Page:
Buick sales experienced a major slide in the late 1950s. Quality control became a problem when higher production was sought for 1956. Further hurting sales for all of the “Big Three” was an economic recession, which began in the latter part of 1957 and lasted well into 1958. Edward Ragsdale, who was appointed as the general manager of Buick in 1956, was replaced by Edward Rollert three years later. Rollert received a BS in chemical engineering from Purdue University. He began working for GM as a student engineer for the company’s AC Spark Plug Division before entering the military upon U.S. involvement in World War II. Upon leaving the service, he went to work for Elgin Watch, doubling its output through his improvements in manufacturing. Rollert returned to GM two years later.
After being assigned to the top spot at Buick, Rollert brought in personnel from other GM divisions whom he knew to have a deep understanding of engineering and quality control. This was at the time the design of the 1961 Buicks was underway. Sales of the ’61 models began a rebound for Buick that, within just a few years, put the division back to the sales it had in the mid ’50s, and soon even surpassed that level.
Buick’s B-body models, the LeSabre and the more upmarket and performance-oriented Invicta, each included the two-door hardtop body style featuring the bubble-like rear window shared with their other B-body brethren. Underneath the all-new sheet metal of the full-size ’61 Buicks was a redesigned chassis with an X-frame dubbed “Safety-X.” It was only vaguely similar to the prior 1959-’60 X-frame. However, the latter included side rails in addition to an X-member. For 1961, the X-frame eliminated the side rails. The chassis for the B-body Buicks had a wheelbase 3 inches shorter than the C-body Buick at 123 inches.
A 364-cid V-8 was standard issue for the LeSabre while a bored-and-stroked version of the engine (which dated back to 1953), giving 401 cubic inches of displacement, was standard for the Invicta (as well as the Electra series). The only transmission offered for these Buicks was the “Turbine-Drive” automatic.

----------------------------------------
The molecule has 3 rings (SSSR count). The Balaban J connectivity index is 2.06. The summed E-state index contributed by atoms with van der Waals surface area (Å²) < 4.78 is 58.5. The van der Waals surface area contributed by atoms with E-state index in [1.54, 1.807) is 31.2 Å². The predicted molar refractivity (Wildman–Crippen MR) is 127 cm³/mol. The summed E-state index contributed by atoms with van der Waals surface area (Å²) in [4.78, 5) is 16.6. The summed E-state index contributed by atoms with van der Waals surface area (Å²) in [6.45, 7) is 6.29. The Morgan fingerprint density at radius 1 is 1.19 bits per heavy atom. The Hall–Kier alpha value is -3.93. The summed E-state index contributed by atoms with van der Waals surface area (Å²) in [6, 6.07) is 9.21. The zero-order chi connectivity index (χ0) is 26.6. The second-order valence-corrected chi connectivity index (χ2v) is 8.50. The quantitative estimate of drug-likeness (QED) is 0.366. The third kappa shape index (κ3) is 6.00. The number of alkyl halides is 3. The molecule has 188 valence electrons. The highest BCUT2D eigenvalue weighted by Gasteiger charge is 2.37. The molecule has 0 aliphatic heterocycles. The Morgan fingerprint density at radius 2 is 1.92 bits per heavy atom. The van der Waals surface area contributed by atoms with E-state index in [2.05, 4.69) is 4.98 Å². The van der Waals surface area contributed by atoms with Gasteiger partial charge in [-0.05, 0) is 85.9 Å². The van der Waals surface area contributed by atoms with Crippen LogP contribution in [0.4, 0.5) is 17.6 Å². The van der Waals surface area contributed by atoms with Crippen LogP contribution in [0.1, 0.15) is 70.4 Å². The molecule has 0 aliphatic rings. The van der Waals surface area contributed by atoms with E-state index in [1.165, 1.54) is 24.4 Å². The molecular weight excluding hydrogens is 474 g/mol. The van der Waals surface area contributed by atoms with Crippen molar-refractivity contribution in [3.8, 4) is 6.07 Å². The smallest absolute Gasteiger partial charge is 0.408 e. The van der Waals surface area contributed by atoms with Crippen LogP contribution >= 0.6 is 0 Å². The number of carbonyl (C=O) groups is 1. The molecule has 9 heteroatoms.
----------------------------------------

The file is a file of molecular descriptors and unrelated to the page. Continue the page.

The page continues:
While the ’61 Buick was largely all-new, it did carryover one innovative feature from 1960 — the “Mirrormagic” speedometer. The bar-type speedometer used in prior years was hard for some drivers to read. The cars of this era lacked the multitude of seat adjustments that are common today, so an innovative solution was found by the designers. This was to have the speedometer reflect in an adjustable mirror, thus drivers short to tall could adjust the mirror position to an ideal angle using a thumb wheel.
The bubble-top theme was largely a thing of the past when GM’s ’62 models were designed. What was considered a more formal-looking notchback roof was now in vogue for GM’s B-body cars. Almost all 1962 GM two-door hardtops received a roof with a crease emulating the appearance of a raised convertible top. Chevrolet had the exception to the new roofline; it continued offering the bubble-top roof on the Bel Air Sport Coupe, reportedly because those racing Chevys in NASCAR wanted the aerodynamic advantage the sleek top offered.
GM’s cars of 1961 accounted for 47.6 percent of auto production that year — 1.1 percent more than for 1960, although short of 1959’s output. Even so, GM recorded record revenue of $12.74 billion for 1961. It was a good start for the new designs coming out of Bill Mitchell’s styling studios; the following year, GM accounted for a fraction over the 50 percent mark for U.S. automobile production.